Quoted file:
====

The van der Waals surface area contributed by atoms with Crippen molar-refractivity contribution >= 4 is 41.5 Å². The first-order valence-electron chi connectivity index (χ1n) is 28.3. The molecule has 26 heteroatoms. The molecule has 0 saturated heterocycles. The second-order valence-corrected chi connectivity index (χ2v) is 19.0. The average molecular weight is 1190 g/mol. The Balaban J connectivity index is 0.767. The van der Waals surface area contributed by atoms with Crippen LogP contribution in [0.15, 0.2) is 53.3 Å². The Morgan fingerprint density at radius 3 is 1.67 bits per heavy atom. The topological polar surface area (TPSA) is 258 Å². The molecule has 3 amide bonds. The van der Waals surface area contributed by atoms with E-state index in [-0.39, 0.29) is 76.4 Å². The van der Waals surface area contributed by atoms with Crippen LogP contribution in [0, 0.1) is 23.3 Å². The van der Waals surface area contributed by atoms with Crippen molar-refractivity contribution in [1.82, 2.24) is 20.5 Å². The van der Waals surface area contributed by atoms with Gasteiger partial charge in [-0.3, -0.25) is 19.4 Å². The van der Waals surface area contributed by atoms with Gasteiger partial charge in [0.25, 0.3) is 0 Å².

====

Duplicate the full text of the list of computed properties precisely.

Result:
The van der Waals surface area contributed by atoms with Crippen molar-refractivity contribution >= 4 is 41.5 Å². The first-order valence-electron chi connectivity index (χ1n) is 28.3. The molecule has 26 heteroatoms. The molecule has 0 saturated heterocycles. The second-order valence-corrected chi connectivity index (χ2v) is 19.0. The average molecular weight is 1190 g/mol. The Balaban J connectivity index is 0.767. The van der Waals surface area contributed by atoms with Crippen LogP contribution in [0.15, 0.2) is 53.3 Å². The Morgan fingerprint density at radius 3 is 1.67 bits per heavy atom. The topological polar surface area (TPSA) is 258 Å². The molecule has 3 amide bonds. The van der Waals surface area contributed by atoms with E-state index in [-0.39, 0.29) is 76.4 Å². The van der Waals surface area contributed by atoms with Crippen LogP contribution in [0, 0.1) is 23.3 Å². The van der Waals surface area contributed by atoms with Crippen molar-refractivity contribution in [1.82, 2.24) is 20.5 Å². The van der Waals surface area contributed by atoms with Gasteiger partial charge in [-0.3, -0.25) is 19.4 Å². The van der Waals surface area contributed by atoms with Gasteiger partial charge in [0.25, 0.3) is 0 Å².